Ideally, when a trust is created, the Settlor (the creator) gives considerable thought to the appointment of the Trustee and discusses that appointment with the prospective Trustee before making it final. In reality, however, that doesn’t always happen. In fact, Settlors often appoint a spouse, family member, or close friend to be the Trustee of their trust without really contemplating the individual’s suitability for the position much less discussing with them. If you find yourself appointed as the Trustee of a trust and you have never before acted as a Trustee, should you hire an attorney to help you? While it is your decision to make, the Port St. Lucie trust administration attorneys at Kulas & Crawford explain why you should consider retaining an attorney to help you administer the trust.
Trust Basics for the Trustee
If you have been appointed as the Trustee of a trust it is wise to learn some trust basics. A trust is a relationship whereby property is held by one party for the benefit of another. A trust is created by a Settlor, also called a Maker or a Grantor, who transfers property to a Trustee. The Trustee holds that property for the trust beneficiaries. The beneficiary of a trust can be an individual, an entity (such as a charity or political organization), or even the family pet. A trust must have at least one beneficiary but may have an unlimited number of beneficiaries. A trust may have both current and future beneficiaries. If the trust is a testamentary trust, it means the trust will not activate until the Settlor’s death. If the trust is a living trust, the trust becomes active as soon as all formalities of creation are in place.
Trust Administration Basics
In broad terms, the job of a Trustee is to manage the trust assets and to administer the trust using the terms created by the Settlor. Understanding the duties and responsibilities of a Trustee in a little more detail may help you understand why having an experienced trust attorney by your side is a wise choice. Common examples of Trustee duties and responsibilities include:
- Managing the trust assets. As the Trustee, you are responsible for managing and protecting all assets held by the trust. This could include anything from reconciling bank statements to maintaining real property.
- Following the trust terms. Unless the terms of a trust are impossible, illegal, or unconscionable, the Trustee is required by law to use the terms, exactly as written by the Settlor, to administer the trust. To properly administer the trust, you must be able to understand, and follow, all the terms of the trust.
- Investing trust funds using the “Prudent Investor Standard.” You are responsible for managing someone else’s assets, putting you in a fiduciary role. Guarding the principal should always be the primary focus with a return on investments secondary.
- Resolving conflicts among beneficiaries. Conflicts and disputes among beneficiaries can occur during the administration of a trust. As the Trustee you must remain neutral and try to resolve conflicts before they escalate which could result in litigation.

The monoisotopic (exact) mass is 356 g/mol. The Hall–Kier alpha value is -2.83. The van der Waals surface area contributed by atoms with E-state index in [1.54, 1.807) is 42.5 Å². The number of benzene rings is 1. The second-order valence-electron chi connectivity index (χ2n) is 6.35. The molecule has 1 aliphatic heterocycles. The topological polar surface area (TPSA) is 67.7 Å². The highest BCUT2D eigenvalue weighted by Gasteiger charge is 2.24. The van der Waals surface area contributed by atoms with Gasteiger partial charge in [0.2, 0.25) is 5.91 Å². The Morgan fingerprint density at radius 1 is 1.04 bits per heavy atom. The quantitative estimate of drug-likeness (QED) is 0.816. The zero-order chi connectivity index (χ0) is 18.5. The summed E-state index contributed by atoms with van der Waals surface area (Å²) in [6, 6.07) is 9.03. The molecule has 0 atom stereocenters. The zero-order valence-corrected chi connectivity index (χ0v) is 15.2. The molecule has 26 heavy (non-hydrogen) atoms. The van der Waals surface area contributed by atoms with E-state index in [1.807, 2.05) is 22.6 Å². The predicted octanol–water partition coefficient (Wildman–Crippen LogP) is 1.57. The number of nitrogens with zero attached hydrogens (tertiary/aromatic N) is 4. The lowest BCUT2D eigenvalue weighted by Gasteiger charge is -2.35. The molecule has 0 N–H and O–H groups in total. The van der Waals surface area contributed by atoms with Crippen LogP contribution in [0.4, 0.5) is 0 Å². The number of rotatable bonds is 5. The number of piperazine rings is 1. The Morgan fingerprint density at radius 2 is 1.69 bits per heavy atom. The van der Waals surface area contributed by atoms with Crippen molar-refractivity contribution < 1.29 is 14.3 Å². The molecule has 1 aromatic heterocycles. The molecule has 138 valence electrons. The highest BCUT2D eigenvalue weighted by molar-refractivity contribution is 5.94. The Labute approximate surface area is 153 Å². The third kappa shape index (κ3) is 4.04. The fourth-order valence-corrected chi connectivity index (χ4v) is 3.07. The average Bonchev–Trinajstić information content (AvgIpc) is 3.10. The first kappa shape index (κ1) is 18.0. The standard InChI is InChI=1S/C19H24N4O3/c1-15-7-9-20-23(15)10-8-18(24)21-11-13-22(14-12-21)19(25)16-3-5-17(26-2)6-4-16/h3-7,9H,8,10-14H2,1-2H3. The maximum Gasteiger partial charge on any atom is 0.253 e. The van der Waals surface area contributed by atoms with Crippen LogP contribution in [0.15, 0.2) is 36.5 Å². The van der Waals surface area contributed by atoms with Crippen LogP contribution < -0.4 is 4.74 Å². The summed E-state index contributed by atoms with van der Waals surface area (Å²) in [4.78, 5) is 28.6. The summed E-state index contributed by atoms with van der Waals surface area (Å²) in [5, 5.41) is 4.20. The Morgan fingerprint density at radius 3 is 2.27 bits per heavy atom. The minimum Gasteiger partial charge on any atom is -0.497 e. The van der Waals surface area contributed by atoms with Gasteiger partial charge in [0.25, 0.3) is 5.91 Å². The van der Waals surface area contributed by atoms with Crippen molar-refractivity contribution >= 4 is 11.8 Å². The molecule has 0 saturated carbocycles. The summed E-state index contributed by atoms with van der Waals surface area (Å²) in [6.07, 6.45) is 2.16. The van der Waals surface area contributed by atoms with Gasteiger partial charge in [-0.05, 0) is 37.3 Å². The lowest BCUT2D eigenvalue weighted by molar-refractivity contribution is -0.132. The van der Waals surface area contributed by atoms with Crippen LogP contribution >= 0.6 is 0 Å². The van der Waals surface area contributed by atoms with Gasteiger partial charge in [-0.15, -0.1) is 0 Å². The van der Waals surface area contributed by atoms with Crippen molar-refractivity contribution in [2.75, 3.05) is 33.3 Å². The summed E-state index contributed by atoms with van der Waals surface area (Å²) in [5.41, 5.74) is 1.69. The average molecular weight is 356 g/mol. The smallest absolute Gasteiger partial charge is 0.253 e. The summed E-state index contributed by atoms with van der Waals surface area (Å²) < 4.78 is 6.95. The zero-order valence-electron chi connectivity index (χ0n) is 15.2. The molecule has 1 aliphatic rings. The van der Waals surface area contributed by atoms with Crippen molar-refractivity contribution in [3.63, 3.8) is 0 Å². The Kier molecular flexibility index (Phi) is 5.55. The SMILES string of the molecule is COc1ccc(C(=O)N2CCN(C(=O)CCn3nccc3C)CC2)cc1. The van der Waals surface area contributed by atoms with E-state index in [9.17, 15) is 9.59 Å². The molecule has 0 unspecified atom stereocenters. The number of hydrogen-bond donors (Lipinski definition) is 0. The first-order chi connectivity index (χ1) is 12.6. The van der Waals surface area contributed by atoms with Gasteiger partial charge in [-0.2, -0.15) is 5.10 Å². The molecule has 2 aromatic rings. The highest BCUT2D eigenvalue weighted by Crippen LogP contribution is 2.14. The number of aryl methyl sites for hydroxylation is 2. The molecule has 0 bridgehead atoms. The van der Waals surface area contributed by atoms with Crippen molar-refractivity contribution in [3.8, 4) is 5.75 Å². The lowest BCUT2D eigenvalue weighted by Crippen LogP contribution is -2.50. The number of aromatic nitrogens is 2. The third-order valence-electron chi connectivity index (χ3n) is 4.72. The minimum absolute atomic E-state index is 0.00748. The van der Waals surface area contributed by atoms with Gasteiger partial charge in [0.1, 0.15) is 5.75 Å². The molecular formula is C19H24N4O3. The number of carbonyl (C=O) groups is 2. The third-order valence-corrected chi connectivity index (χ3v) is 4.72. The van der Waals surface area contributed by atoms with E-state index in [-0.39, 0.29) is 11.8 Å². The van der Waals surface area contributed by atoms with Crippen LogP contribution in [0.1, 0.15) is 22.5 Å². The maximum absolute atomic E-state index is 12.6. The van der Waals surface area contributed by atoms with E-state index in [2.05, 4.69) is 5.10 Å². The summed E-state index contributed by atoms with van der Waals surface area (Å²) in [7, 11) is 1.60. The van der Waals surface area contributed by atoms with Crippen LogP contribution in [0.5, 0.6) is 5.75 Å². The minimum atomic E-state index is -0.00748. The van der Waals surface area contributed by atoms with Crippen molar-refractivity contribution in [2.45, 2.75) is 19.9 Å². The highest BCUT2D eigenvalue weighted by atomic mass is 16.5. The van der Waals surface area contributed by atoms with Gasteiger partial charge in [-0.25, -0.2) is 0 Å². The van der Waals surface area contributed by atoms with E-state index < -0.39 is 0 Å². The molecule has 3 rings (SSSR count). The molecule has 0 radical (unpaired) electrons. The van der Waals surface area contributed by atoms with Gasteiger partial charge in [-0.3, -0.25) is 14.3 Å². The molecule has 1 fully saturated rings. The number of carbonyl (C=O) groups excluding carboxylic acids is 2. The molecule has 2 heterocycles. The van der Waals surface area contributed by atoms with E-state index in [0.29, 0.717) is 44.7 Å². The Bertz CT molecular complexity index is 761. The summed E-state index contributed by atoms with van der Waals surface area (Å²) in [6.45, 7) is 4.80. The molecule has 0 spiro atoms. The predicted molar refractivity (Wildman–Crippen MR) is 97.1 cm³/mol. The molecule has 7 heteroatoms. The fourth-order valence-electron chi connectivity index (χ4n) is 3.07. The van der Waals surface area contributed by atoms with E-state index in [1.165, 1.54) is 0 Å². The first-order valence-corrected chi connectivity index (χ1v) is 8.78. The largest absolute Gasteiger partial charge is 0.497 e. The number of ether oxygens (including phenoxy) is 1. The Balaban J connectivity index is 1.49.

- Distributing trust funds to beneficiaries. The trust terms dictate how and when to distribute the trust assets; however, you may also have the discretion to make additional distributions which gives you a considerable amount of power.
- Keeping detailed trust records. Ultimately, the Trustee is accountable for the success, or failure, of the trust. Keeping detailed records of everything involved in administering the trust is crucial in case the decisions you made are ever questioned.
- Preparing and paying trust taxes. A trust is a separate legal entity which means the Trustee must see that the trust files a tax return every year and pays any taxes due.
Why Should I Retain an Attorney to Help Me?
Trust administration requires the Trustee to understand the laws that govern the trust as well as the financial concepts used to successfully protect and grow the trust assets. Unless you have a background in law and/or finance, both of these will likely be new to you. The vast majority of mistakes made during the administration of a trust are the result of a Trustee’s failure to understand what is expected of him/her and/or failing to have a clear understanding of the trust terms. You may have the best of intentions; however, if you lack the experience necessary to successfully administer the trust, mistakes may occur. In a worst case scenario, you could even be held personally liable for those mistakes. The best way to prevent that from happening, and to ensure that the trust will thrive, is to have an experienced trust administration attorney on your side to offer you the advice and guidance you need as a first-time Trustee.
Contact Port St. Lucie Trust Administration Attorneys
To learn more, please download our FREE solid estate plan checklist. If you have additional questions or concerns about trust administration, please contact the experienced Port St. Lucie trust administration attorneys at Kulas & Crawford by calling (772) 398-0720 to schedule an appointment.